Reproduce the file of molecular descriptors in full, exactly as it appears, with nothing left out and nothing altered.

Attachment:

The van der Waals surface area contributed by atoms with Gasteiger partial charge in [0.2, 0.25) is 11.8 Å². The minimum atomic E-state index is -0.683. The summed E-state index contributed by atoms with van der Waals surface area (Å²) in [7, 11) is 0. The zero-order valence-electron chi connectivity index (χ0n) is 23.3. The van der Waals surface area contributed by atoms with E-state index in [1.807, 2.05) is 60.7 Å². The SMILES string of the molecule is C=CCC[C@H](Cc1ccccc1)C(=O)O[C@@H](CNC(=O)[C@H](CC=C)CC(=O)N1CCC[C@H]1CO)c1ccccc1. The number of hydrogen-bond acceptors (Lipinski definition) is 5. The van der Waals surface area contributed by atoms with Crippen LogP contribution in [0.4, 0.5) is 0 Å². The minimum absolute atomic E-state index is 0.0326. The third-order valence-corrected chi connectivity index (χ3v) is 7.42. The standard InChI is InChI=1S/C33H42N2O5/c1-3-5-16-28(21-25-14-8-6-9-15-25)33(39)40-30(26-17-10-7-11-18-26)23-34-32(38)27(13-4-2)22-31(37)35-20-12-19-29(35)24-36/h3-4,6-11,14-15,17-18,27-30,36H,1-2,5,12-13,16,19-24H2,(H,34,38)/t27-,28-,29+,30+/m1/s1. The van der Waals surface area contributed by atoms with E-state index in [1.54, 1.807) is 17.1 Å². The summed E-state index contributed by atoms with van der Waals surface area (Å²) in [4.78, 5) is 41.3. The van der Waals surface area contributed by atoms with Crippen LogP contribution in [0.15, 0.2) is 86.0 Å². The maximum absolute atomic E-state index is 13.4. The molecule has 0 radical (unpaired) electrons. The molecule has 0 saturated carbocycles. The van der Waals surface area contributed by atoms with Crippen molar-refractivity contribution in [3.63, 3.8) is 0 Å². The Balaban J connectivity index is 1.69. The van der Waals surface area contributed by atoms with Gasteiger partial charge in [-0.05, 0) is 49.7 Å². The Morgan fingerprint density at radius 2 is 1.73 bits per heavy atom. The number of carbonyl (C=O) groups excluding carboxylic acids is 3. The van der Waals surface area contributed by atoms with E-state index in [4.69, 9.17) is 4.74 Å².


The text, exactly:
The van der Waals surface area contributed by atoms with Gasteiger partial charge in [0.2, 0.25) is 11.8 Å². The minimum atomic E-state index is -0.683. The summed E-state index contributed by atoms with van der Waals surface area (Å²) in [7, 11) is 0. The zero-order valence-electron chi connectivity index (χ0n) is 23.3. The van der Waals surface area contributed by atoms with E-state index in [1.807, 2.05) is 60.7 Å². The SMILES string of the molecule is C=CCC[C@H](Cc1ccccc1)C(=O)O[C@@H](CNC(=O)[C@H](CC=C)CC(=O)N1CCC[C@H]1CO)c1ccccc1. The number of hydrogen-bond acceptors (Lipinski definition) is 5. The van der Waals surface area contributed by atoms with Crippen LogP contribution in [0.4, 0.5) is 0 Å². The minimum absolute atomic E-state index is 0.0326. The third-order valence-corrected chi connectivity index (χ3v) is 7.42. The standard InChI is InChI=1S/C33H42N2O5/c1-3-5-16-28(21-25-14-8-6-9-15-25)33(39)40-30(26-17-10-7-11-18-26)23-34-32(38)27(13-4-2)22-31(37)35-20-12-19-29(35)24-36/h3-4,6-11,14-15,17-18,27-30,36H,1-2,5,12-13,16,19-24H2,(H,34,38)/t27-,28-,29+,30+/m1/s1. The van der Waals surface area contributed by atoms with E-state index in [1.54, 1.807) is 17.1 Å². The summed E-state index contributed by atoms with van der Waals surface area (Å²) in [4.78, 5) is 41.3. The van der Waals surface area contributed by atoms with Crippen LogP contribution in [0.15, 0.2) is 86.0 Å². The maximum absolute atomic E-state index is 13.4. The molecule has 0 radical (unpaired) electrons. The molecule has 0 saturated carbocycles. The van der Waals surface area contributed by atoms with Crippen molar-refractivity contribution in [3.63, 3.8) is 0 Å². The Balaban J connectivity index is 1.69. The van der Waals surface area contributed by atoms with Gasteiger partial charge in [-0.05, 0) is 49.7 Å². The Morgan fingerprint density at radius 2 is 1.73 bits per heavy atom. The number of carbonyl (C=O) groups excluding carboxylic acids is 3. The van der Waals surface area contributed by atoms with E-state index in [4.69, 9.17) is 4.74 Å².